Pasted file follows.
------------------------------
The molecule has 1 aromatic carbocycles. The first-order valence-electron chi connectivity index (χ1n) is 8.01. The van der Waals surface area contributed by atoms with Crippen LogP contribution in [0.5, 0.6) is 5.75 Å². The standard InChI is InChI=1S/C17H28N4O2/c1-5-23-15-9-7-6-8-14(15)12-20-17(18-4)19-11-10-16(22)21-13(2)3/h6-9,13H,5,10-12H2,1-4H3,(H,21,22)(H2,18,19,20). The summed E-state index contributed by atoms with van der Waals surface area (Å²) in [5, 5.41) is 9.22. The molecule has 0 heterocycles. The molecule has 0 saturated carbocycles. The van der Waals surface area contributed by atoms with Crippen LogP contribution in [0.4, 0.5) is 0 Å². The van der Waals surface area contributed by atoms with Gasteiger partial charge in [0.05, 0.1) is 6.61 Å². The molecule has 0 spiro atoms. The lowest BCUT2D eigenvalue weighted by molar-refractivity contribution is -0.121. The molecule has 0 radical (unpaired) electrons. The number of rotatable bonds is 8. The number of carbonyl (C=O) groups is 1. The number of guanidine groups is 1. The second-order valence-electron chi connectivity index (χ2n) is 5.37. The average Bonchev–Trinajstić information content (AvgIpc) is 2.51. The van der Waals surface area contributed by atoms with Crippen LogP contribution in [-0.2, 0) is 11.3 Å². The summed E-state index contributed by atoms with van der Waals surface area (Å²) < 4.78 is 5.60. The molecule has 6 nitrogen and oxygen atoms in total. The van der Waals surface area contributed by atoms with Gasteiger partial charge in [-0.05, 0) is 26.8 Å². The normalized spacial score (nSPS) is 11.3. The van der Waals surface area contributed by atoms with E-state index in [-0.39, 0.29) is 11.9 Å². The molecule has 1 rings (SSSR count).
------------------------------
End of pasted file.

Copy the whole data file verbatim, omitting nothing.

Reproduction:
The molecule has 1 aromatic carbocycles. The first-order valence-electron chi connectivity index (χ1n) is 8.01. The van der Waals surface area contributed by atoms with Crippen LogP contribution in [0.5, 0.6) is 5.75 Å². The standard InChI is InChI=1S/C17H28N4O2/c1-5-23-15-9-7-6-8-14(15)12-20-17(18-4)19-11-10-16(22)21-13(2)3/h6-9,13H,5,10-12H2,1-4H3,(H,21,22)(H2,18,19,20). The summed E-state index contributed by atoms with van der Waals surface area (Å²) in [5, 5.41) is 9.22. The molecule has 0 heterocycles. The molecule has 0 saturated carbocycles. The van der Waals surface area contributed by atoms with Crippen LogP contribution in [0.4, 0.5) is 0 Å². The van der Waals surface area contributed by atoms with Gasteiger partial charge in [0.05, 0.1) is 6.61 Å². The molecule has 0 spiro atoms. The lowest BCUT2D eigenvalue weighted by molar-refractivity contribution is -0.121. The molecule has 0 radical (unpaired) electrons. The number of rotatable bonds is 8. The number of carbonyl (C=O) groups is 1. The number of guanidine groups is 1. The second-order valence-electron chi connectivity index (χ2n) is 5.37. The average Bonchev–Trinajstić information content (AvgIpc) is 2.51. The van der Waals surface area contributed by atoms with Crippen LogP contribution in [-0.2, 0) is 11.3 Å². The summed E-state index contributed by atoms with van der Waals surface area (Å²) < 4.78 is 5.60. The molecule has 6 nitrogen and oxygen atoms in total. The van der Waals surface area contributed by atoms with Gasteiger partial charge in [-0.05, 0) is 26.8 Å². The normalized spacial score (nSPS) is 11.3. The van der Waals surface area contributed by atoms with E-state index in [-0.39, 0.29) is 11.9 Å². The molecule has 1 rings (SSSR count).